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Total spend on debit and credit cards hit more than £67billion in the UK in June this year, according to the latest information from UK Finance.

That’s an increase of 19% compared to the same period in 2020.

And of those card payments 66% of debit cards transactions are now made via contactless, with 51% of all credit card spend made through contactless.

Compare that to the continued fall in cash payments.

The amount of cash payments has reduced by 60% in the last 10 years, according to the Bank of England.

And this is a trend on a rapid rise after the last 18 months.

While consumers have long been shifting towards cards and contactless, COVID-19 forced businesses to adapt quicker, and many made a complete shift to card machines, refusing to accept cash.

In fact, during the first lockdown in 2020, consumer group Which? reported that one in three people had tried to pay for something with cash, and been refused.

But cash still plays an important role in the UK economy. And there are many people who still rely heavily on being able to access cash.

And concerns are so high that cash is becoming harder to access that the Government has recently completed a consultation on the future use of cash as part of legislation to protect access to cash in the long-term.

But with consumers and businesses all turning to cards and digital payments and businesses increasingly incorporating contactless card machines in store, is the use of cash still sustainable?

Why are fewer people using cash?

The fall in cash payments isn’t a result of COVID-19.

It’s been happening for many years.

In 2017 debit card payments had already overtaken cash as the most frequent payment method in the UK – making up more than a third of all payments.

Part of the reason is simply convenience.

As online banking became more popular, and contactless technology made card payments easier and more convenient than both cash and Chip and PIN, customers naturally gravitated towards card payments.

Another reason cash use declined, is because it became harder, and more expensive to access.

Between 2015 and 2020, 20,000 ATMs disappeared from the high street as local bank branches closed.

By the end of 2020 there were only 53,000 cash machines in the UK.

And as fewer ATMs were available for free, more Pay to Use machines cropped up from private providers who charged consumers a fee to withdraw their own money.

It was almost like a perfect storm.

And then COVID-19 came.

Who is still using cash?

While it would be easy to dismiss cash as an outdated payment method, there are still people who rely on it.

Not surprisingly, a report produced as part of the Government’s Access to Cash consultation found that more than half of people over the age of 75 still used cash rather than a bank card.

But there are also younger people who rely on access to cash.

Nearly a quarter (23%) of 18-24 year olds said they prefer to take cash out with them – rather than a debit or credit card – saying it helped them budget their money and get better control over their bank balance.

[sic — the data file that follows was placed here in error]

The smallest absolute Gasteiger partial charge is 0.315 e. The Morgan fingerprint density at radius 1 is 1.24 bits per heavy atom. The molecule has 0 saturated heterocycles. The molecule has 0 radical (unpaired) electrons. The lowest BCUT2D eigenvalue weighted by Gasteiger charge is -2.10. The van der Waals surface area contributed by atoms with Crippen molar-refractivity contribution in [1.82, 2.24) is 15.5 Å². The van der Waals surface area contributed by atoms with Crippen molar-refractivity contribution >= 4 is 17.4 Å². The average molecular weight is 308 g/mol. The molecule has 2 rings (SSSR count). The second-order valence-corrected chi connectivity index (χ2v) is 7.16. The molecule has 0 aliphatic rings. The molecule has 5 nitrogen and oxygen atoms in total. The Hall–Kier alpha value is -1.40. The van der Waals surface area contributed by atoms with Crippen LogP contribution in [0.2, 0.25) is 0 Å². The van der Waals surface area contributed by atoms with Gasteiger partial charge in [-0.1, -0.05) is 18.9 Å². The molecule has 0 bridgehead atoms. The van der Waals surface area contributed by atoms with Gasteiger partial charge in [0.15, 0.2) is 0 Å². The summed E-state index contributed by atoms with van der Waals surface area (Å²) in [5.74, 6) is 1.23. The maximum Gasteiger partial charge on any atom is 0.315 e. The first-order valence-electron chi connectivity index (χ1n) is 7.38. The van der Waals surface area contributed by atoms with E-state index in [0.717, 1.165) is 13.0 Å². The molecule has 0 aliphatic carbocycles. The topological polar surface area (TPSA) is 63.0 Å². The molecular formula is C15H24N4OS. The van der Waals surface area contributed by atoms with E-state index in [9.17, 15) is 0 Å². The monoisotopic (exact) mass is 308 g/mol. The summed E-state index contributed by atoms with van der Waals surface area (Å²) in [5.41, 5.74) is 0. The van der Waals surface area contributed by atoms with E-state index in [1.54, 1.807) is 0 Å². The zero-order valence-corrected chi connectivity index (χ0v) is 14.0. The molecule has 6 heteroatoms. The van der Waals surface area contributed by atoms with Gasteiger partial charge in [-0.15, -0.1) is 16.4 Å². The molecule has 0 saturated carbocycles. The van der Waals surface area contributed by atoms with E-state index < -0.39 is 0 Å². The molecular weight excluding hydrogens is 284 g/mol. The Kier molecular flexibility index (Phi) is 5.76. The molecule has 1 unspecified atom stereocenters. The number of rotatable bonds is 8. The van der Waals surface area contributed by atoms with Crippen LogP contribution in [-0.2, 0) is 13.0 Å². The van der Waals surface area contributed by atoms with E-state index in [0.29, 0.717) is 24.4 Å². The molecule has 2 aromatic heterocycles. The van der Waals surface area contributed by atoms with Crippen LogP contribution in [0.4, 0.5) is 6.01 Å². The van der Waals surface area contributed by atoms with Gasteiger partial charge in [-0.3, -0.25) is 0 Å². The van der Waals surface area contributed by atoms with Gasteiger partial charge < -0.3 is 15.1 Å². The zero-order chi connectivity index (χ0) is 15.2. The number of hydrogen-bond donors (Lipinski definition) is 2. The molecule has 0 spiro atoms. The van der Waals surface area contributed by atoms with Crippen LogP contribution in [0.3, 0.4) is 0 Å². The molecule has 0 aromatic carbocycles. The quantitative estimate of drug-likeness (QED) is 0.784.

People with disabilities are also more likely to choose cash over card payments.

Those with learning difficulties may find it hard to remember a pin number.

If they have sensory impairments, they might prefer the tactile nature of notes and coins.

There are also still some services that accept cash, like tradespeople and mobile businesses.

Because of this, 14% of people say they like to have cash in the house just in case, so they don’t get stuck if people and places don’t accept card.

Overall, it seems that the majority of people who use cash as a main payment method, do it to help them control their spending or to avoid potential security risks with bank cards.

How to protect our access to cash

Since 2019, the government has been putting measures in place to increase the amount of cash payments in the UK.

This includes being able to withdraw cash from more retailers without having to make a purchase, and requiring that banks have withdrawal facilities available.

While there are benefits to using digital payments, there will always be a space for cash – even if just as an emergency backup.

The recent consultation defines the Government’s objective as one that maintains a ‘stable use and distribution of cash’ in the UK.

They plan to safeguard access to cash for those who need it, ensuring financial inclusion for all parts of society, including the most vulnerable.

To do this, they have or are planning on making withdrawals easier.

Although a lot of people found they had to pay to withdraw money at their local cash machine, the consultation identifies this and proposes to make more free to use machines available.

But not everyone wants to use a cash machine to get cash.

Some prefer to go to a post office or bank to withdraw it.

Again, this has been recognised by the government and 8,000 bank and building societies, and 11,000 post office branches have agreed to the Banking Framework, which promises to make cash withdrawals easier.

In regards to cash payments, the government has said it’s hard to make them mandatory in businesses but it’s on their radar and they want to make cash acceptance more widely available.

Will card always be number one?

Although the government is putting these steps in place, it’s hard to get away from the fact that people do prefer to use their card or smartphone to make a payment.

It’s convenient and much quicker than getting the correct change together.

So, while protecting people who rely on cash should remain a priority, it’s critical businesses recognise the shift towards cards and digital payments and ensure they have the facilities to accept them.

Failing to do will just put those businesses on the back foot.

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